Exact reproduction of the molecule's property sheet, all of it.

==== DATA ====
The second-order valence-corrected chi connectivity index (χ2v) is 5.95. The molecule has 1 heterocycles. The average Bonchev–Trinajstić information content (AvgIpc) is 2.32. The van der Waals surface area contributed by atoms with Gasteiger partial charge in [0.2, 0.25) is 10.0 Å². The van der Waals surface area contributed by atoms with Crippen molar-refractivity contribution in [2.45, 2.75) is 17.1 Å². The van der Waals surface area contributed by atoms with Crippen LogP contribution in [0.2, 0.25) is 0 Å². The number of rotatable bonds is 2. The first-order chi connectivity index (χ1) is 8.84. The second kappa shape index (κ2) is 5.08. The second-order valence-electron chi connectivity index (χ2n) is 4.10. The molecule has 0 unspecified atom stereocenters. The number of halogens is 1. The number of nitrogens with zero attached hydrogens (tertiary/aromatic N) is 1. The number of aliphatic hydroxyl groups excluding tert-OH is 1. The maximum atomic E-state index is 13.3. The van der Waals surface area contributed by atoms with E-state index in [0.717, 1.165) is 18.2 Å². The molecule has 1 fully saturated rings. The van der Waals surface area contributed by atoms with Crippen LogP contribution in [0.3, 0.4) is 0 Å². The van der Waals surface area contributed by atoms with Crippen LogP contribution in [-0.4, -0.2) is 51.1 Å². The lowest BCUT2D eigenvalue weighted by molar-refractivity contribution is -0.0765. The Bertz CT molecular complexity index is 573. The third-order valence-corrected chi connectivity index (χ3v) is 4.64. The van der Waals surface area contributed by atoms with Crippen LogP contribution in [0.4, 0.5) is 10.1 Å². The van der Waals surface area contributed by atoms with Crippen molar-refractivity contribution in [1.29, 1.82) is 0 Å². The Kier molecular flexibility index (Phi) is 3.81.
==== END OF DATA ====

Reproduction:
The second-order valence-corrected chi connectivity index (χ2v) is 5.95. The molecule has 1 heterocycles. The average Bonchev–Trinajstić information content (AvgIpc) is 2.32. The van der Waals surface area contributed by atoms with Gasteiger partial charge in [0.2, 0.25) is 10.0 Å². The van der Waals surface area contributed by atoms with Crippen molar-refractivity contribution in [2.45, 2.75) is 17.1 Å². The van der Waals surface area contributed by atoms with Crippen LogP contribution in [0.2, 0.25) is 0 Å². The number of rotatable bonds is 2. The first-order chi connectivity index (χ1) is 8.84. The second kappa shape index (κ2) is 5.08. The second-order valence-electron chi connectivity index (χ2n) is 4.10. The molecule has 0 unspecified atom stereocenters. The number of halogens is 1. The number of nitrogens with zero attached hydrogens (tertiary/aromatic N) is 1. The number of aliphatic hydroxyl groups excluding tert-OH is 1. The maximum atomic E-state index is 13.3. The van der Waals surface area contributed by atoms with E-state index in [0.717, 1.165) is 18.2 Å². The molecule has 1 fully saturated rings. The van der Waals surface area contributed by atoms with Crippen LogP contribution in [0.3, 0.4) is 0 Å². The van der Waals surface area contributed by atoms with Crippen LogP contribution in [-0.4, -0.2) is 51.1 Å². The lowest BCUT2D eigenvalue weighted by molar-refractivity contribution is -0.0765. The Bertz CT molecular complexity index is 573. The third-order valence-corrected chi connectivity index (χ3v) is 4.64. The van der Waals surface area contributed by atoms with Crippen LogP contribution in [0.4, 0.5) is 10.1 Å². The van der Waals surface area contributed by atoms with Crippen molar-refractivity contribution in [1.29, 1.82) is 0 Å². The Kier molecular flexibility index (Phi) is 3.81.